Monday, December 19, 2011

have a fattastic 2012

There are two--TWO--fantastic fat-themed calendars to hang, flip the pages of, or scrabble on, in 2012. Yeah, I'm dangling my prepositions!

1) The Adipositivity Project wall calendar (11"x17")--twelve months of arty, nsfw, fat lady visuals. Beautiful photography and a worthy, exciting project, as always. I was honored to make a minor contribution to their holiday message.

2. The Fat!So? dayplanner--a cover to decorate yourself, and double pages inside with tips, quotes, images, drawings, and dates to help inform a size-positive year, from Marilyn Wann and others. Here is a brief video showing the book. Proceeds go to build the Weight Diversity Action Lounge, a community center in the SF-area.

on NHANES and data-gathering

Worth reading: this recent interesting post from an interesting blog by Kjerstin Gruys, who is spending a year not looking in mirrors and writing about the experience. Gruys details participating in the CDC National Health and Nutritional Examination Survey (NHANES) and what it was like to have such detailed information taken and given about her health, especially as a former anorexic.

The part that really leapt out at me was this fascinating paragraph about (basically) the framework within which the CDC is collecting information about weight and food, and how the way it is designed will never allow a full picture [emphases are mine]:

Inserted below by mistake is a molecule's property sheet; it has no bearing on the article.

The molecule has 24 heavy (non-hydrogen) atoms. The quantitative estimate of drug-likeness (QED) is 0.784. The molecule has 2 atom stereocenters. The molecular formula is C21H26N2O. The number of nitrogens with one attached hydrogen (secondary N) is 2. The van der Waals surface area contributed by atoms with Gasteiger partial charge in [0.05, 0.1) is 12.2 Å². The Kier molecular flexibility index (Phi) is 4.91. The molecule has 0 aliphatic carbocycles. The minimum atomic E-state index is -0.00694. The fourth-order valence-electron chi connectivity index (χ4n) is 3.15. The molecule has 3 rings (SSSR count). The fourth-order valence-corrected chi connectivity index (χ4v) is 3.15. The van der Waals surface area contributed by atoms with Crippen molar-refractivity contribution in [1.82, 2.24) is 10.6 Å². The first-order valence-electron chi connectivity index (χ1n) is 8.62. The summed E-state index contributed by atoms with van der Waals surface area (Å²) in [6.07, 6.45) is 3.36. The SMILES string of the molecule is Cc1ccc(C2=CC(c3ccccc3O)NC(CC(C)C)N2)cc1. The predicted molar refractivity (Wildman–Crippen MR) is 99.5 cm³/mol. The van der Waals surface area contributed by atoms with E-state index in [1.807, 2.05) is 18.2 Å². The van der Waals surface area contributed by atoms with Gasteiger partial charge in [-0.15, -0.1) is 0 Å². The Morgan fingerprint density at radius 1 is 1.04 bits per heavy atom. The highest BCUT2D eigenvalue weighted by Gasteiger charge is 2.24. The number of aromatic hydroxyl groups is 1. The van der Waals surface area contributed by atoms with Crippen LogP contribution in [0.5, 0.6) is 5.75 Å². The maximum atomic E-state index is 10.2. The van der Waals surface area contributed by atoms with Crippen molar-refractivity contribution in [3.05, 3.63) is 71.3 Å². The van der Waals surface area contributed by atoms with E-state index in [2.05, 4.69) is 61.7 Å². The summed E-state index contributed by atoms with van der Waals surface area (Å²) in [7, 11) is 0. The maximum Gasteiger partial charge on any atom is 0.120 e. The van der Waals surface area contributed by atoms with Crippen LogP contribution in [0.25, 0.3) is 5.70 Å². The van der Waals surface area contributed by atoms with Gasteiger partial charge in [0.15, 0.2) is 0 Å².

. . . I can honestly say that the NHANES study seems to be biased toward preventing weight gain, as opposed to preventing eating disorders. My first clue didn't come on my "Preliminary Report of Findings" but in the wording of one of the interview questions asked during our home visit. The field interviewer asked me if I'd "ever participated in any weight-loss diets". My answer was "yes." Then she asked me, "How much weight did you lose in your most successful weight-loss attempt?" The NHANES computer program only allowed her to record the (horrifying and unhealthy) amount of weight that I'd lost in my most "successful" attempt, but there was no space to specify that "it was due to anorexia and she could have died." Upon my urging, she added a special note, but I have no idea how this will be handled when the data are analyzed. This is troubling: the wording of this question frames any weight loss as good, which we know isn't true. Another thing I noticed: despite asking me to describe, in detail, every bite of food that I'd eaten in the prior 24 hours, I was never asked whether I'd purged any of this food, or if I had taken laxatives or diuretics (I hadn't, but that's not the point). Through these questions (and non-questions), some of the most dangerous health behaviors - such as crash-dieting, purging, laxative abuse, and extreme food restriction - are made invisible.
Worth a read. Thoughtful post.